3.1 (a) (b) (if [GEOEa' and GEOEb'] then (c) (d)[if (c a’ and d b’) then (if COVc,d then COVd,c)]).
An examination will reveal that 3.0 and 3.1 are identical except for the final ‘and’ of 3.0 and the final ‘if... then...’ of 3.1. Perhaps Werth has confused the form ‘p and q’ with the form ‘if p then q.’ Be that as it may, this much is clear: 3.0 does not follow from 3.1 and THM 27 does not follow from THM 26 and DEE 12.
Now since THM 27 is a major step in the proof of Werth’s main thesis that all geometrical elements are points and, consequently, that there are no straight lines, we must conclude that his argument is invalid.
Let us now examine Werth’s proof of Theorem 22. Werth tells us that Theorem 22 follows from Theorem 20 and Theorem 21. Let us look at Theorem 20 first. It is stated as follows:
Theorem 20. If every member of an abstractive set includes some members of another abstractive set, it will always be the case that every member of the latter abstractive set includes some member of the former abstractive set.
On the surface of things, this theorem appears to be unambiguous and should be rendered as
THM 20. (a) (b)[if (ABSa and ABSb and (x)[if x a then (Ey) (y b and NTIx,y)]) then (x)[if x b then (Ey) (y a and NTIx,y)]].
That this is a proper rendition of Theorem 20 into logical notation is supported by the fact that Theorem 22 under one interpretation (i.e., THM 22') follows from it. In fact, THM 20 by DEF 11 is logically equivalent to THM 22'. The proof is rather simple and probably worth stating. THM 20, by sentential logic is equivalent to
4.0 (a) (b)[if (ABSa and AESb and (x)[if x a then (Ey) (y e b and NTIx,y)]) then (ABSb and ABSa and (x)[if x b then (Ey) (y a and NTIx,y)])], which, by the substition of DEF 11, is equivalent to
4.1 (a) (b) (if COVa,b then COVb,a),
or THM 22'. THM 20 is not equivalent, however, to THM 22, but it does entail THM 22, since THM 22' entails THM 22.
There is, however, a difficulty here. Werth tells us that Theorem 22 follows from Theorem 20 and 21. Since THM 20 and THM 22' are logically equivalent, it is a mystery as to how Theorem 21 fits into the picture. Werth states Theorem 21 as follows:
Theorem 21. The two abstractive sets of 20 cover each other.
The phrase ‘the two abstractive sets of 10’ is puzzling. Theorem 20, it appears, is about all pairs of, or any two, abstractive sets; if not, then THM 22' does not follow. We certainly cannot reason from two sets to all pairs of sets. Perhaps Werth only means to assert: Two abstractive sets of 20 cover each other, or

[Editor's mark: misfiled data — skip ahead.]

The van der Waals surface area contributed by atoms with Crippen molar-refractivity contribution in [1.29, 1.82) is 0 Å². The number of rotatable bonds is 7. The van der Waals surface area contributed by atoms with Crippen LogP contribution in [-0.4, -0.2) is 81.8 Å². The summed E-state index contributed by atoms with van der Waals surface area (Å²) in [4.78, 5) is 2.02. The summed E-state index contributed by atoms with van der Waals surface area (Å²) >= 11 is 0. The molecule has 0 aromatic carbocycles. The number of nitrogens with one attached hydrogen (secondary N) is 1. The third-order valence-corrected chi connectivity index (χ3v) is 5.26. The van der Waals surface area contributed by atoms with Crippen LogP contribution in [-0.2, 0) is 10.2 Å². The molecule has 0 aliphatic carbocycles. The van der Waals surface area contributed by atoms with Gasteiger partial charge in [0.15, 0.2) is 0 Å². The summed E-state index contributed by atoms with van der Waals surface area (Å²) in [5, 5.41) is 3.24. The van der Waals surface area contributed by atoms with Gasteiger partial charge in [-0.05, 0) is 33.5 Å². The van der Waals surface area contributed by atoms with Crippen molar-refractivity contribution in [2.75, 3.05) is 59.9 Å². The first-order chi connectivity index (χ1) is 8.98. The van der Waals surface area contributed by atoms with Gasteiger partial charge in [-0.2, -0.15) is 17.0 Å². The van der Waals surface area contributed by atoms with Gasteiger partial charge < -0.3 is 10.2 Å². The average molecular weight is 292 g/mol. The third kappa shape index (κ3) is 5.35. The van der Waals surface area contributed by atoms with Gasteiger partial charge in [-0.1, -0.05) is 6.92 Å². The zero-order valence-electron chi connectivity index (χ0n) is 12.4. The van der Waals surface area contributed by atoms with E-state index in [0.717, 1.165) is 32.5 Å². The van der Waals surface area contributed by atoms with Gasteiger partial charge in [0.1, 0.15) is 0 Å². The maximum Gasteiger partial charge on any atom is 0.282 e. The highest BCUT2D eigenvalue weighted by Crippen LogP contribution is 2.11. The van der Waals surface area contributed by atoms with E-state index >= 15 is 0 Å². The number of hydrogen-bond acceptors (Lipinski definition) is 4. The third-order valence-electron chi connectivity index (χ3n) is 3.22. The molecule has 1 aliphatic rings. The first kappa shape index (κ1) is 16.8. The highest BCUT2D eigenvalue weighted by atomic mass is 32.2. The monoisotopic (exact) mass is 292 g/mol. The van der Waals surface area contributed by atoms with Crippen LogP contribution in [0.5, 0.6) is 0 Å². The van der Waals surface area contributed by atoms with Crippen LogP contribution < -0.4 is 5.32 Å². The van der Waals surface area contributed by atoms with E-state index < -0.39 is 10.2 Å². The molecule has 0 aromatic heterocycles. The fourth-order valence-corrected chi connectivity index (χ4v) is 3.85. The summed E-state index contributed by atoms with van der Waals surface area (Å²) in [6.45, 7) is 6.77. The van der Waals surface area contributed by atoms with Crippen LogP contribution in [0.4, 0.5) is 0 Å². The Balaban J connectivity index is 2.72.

THM 21. COVa,b and COVb,a;
that is, an instantiation of THM 20. Theorem 21, however, is said to follow from Theorem 20 by DEF 11. This, however, is certainly not the case. By DEE 11, the most that we can get from THM 20 by instantiation, as we have seen, would be
5.0 If COVa,b then COVb,a.
Here again we have the same apparent fallacy which we saw in the proof of Theorem 27; that is, an attempt to go from ‘if p then q’ to ‘p and q.’ This strengthens the belief that this was Werth’s error in the proof of Theorem 27.
Since, however, THM 21 is not needed in the proof of THM 22' or THM 22, let us not tarry here and proceed to look at Werth’s proposed proof of Theorem 20. He tells us that this theorem follows from Theorem 11 and 13. Theorem 11 is stated in this way:
Theorem 11. Every member of an abstractive set a includes some members of the set ; and Theorem 13 in this way:
Theorem 13. Every member of an abstractive set includes some members of the set .
Now since is a particular kind of set -- namely, one "determined by a" (see Theorem 4,5, 6, and 7, from which Theorem 11 and 13 are said to follow, or to follow from theorems which follow from these) -- then cannot be universally quantified. On the other hand, since every abstractive set, according to the argument, "determines" some set , a can be universalized. Also, the a of both theorems concerns the same set and the of both theorems concerns the same set -- a is the "determinor" and the "determinee" in both cases. In order to keep the quantifiers straight and since Theorem 20 is said to follow from the conjunction of 11 and 13, let us conjoin them before we attach the quantifiers. In this wax’ we obtain the following.
THM 11 (13). (a)[if ABSa then (Eb) (ABSb and (x)[if x a then (Ey) (y b and NTIx,y)] and (x)[if x b then (Ey) (y a and NTIx,y)])].
Now, I have absolutely no quarrel with Werth about THM 11 (13). It does follow from Whitehead’s definitions and assumptions along with set theory. There is, however, only one difficulty with THM 11 (13); it does not entail THM 22 or THM 22'. 1 do not believe there is any question about the notation of THM 11 (13). It is a straightforward rendering of Werth’s often repeated thesis: Every abstractive set a determines some abstractive set , such that a covers , and , in turn, covers a. I think it will be easy to see how Werth was probably led astray in his proof if we recast THM 11 (13) in a logically equivalent form; that is,
6.0 (a) (Eb)[if ABSa then (ABSb and (x)[if x a then (Ey) (y b and NTIx,y)] and (x)[if x b then (Ey) (y a and NTIx,y)])].
Now from 6.0 by sentential logic and quantification theory, we can gets2
6.1 (a) (Eb)[if ABSa and (ABSb) then ((x)[if a then (Ey) (y b band NTIx,y)] and (x)[x b then (Ey)(y a and NTIx,y)])].
A comparison of 6.1 to a logically equivalent form of THM 20 will, I think, give us a clue. That form is this:
6.2 (a)(b)[if (ABSa and ABSb) then (if (x)[if x a then (Ey)(y band NTIx,y)] then (x)[x b then (Ey)(y a and NTIx,y)])].